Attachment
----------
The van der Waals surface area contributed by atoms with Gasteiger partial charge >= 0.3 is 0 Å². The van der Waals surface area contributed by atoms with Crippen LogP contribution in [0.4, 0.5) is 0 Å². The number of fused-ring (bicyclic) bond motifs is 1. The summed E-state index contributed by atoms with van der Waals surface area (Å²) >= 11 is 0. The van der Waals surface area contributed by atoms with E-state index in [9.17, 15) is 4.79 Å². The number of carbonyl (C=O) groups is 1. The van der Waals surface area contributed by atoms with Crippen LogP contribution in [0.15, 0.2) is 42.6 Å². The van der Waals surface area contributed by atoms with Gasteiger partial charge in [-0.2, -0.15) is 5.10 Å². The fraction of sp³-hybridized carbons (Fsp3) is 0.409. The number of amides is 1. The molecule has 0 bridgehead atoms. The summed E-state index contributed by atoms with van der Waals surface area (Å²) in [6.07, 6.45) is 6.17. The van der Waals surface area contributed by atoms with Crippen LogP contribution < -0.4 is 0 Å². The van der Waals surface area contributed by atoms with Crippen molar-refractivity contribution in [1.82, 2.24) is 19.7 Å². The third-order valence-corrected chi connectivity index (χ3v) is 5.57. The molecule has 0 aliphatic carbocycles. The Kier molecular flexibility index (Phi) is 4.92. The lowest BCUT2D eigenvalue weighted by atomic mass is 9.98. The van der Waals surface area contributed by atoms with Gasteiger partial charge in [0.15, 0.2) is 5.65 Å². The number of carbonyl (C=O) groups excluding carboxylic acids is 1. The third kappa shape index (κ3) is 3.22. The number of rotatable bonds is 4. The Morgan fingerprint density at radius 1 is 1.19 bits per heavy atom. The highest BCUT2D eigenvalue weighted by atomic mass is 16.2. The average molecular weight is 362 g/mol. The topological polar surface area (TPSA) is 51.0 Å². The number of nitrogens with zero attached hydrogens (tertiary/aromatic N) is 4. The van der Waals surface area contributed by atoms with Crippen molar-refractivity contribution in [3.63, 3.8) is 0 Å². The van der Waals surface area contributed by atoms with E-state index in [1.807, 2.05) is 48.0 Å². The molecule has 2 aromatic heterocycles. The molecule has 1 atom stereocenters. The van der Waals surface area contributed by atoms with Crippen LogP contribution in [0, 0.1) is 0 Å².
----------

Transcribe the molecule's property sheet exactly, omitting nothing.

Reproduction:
The van der Waals surface area contributed by atoms with Gasteiger partial charge >= 0.3 is 0 Å². The van der Waals surface area contributed by atoms with Crippen LogP contribution in [0.4, 0.5) is 0 Å². The number of fused-ring (bicyclic) bond motifs is 1. The summed E-state index contributed by atoms with van der Waals surface area (Å²) >= 11 is 0. The van der Waals surface area contributed by atoms with E-state index in [9.17, 15) is 4.79 Å². The number of carbonyl (C=O) groups is 1. The van der Waals surface area contributed by atoms with Crippen LogP contribution in [0.15, 0.2) is 42.6 Å². The van der Waals surface area contributed by atoms with Gasteiger partial charge in [-0.2, -0.15) is 5.10 Å². The fraction of sp³-hybridized carbons (Fsp3) is 0.409. The number of amides is 1. The molecule has 0 bridgehead atoms. The summed E-state index contributed by atoms with van der Waals surface area (Å²) in [6.07, 6.45) is 6.17. The van der Waals surface area contributed by atoms with Crippen LogP contribution < -0.4 is 0 Å². The van der Waals surface area contributed by atoms with Crippen molar-refractivity contribution in [1.82, 2.24) is 19.7 Å². The third-order valence-corrected chi connectivity index (χ3v) is 5.57. The molecule has 0 aliphatic carbocycles. The Kier molecular flexibility index (Phi) is 4.92. The lowest BCUT2D eigenvalue weighted by atomic mass is 9.98. The van der Waals surface area contributed by atoms with Gasteiger partial charge in [0.15, 0.2) is 5.65 Å². The number of carbonyl (C=O) groups excluding carboxylic acids is 1. The third kappa shape index (κ3) is 3.22. The number of rotatable bonds is 4. The Morgan fingerprint density at radius 1 is 1.19 bits per heavy atom. The highest BCUT2D eigenvalue weighted by atomic mass is 16.2. The average molecular weight is 362 g/mol. The topological polar surface area (TPSA) is 51.0 Å². The number of nitrogens with zero attached hydrogens (tertiary/aromatic N) is 4. The van der Waals surface area contributed by atoms with Crippen molar-refractivity contribution in [3.63, 3.8) is 0 Å². The van der Waals surface area contributed by atoms with E-state index in [1.807, 2.05) is 48.0 Å². The molecule has 2 aromatic heterocycles. The molecule has 1 atom stereocenters. The van der Waals surface area contributed by atoms with Crippen LogP contribution in [0, 0.1) is 0 Å².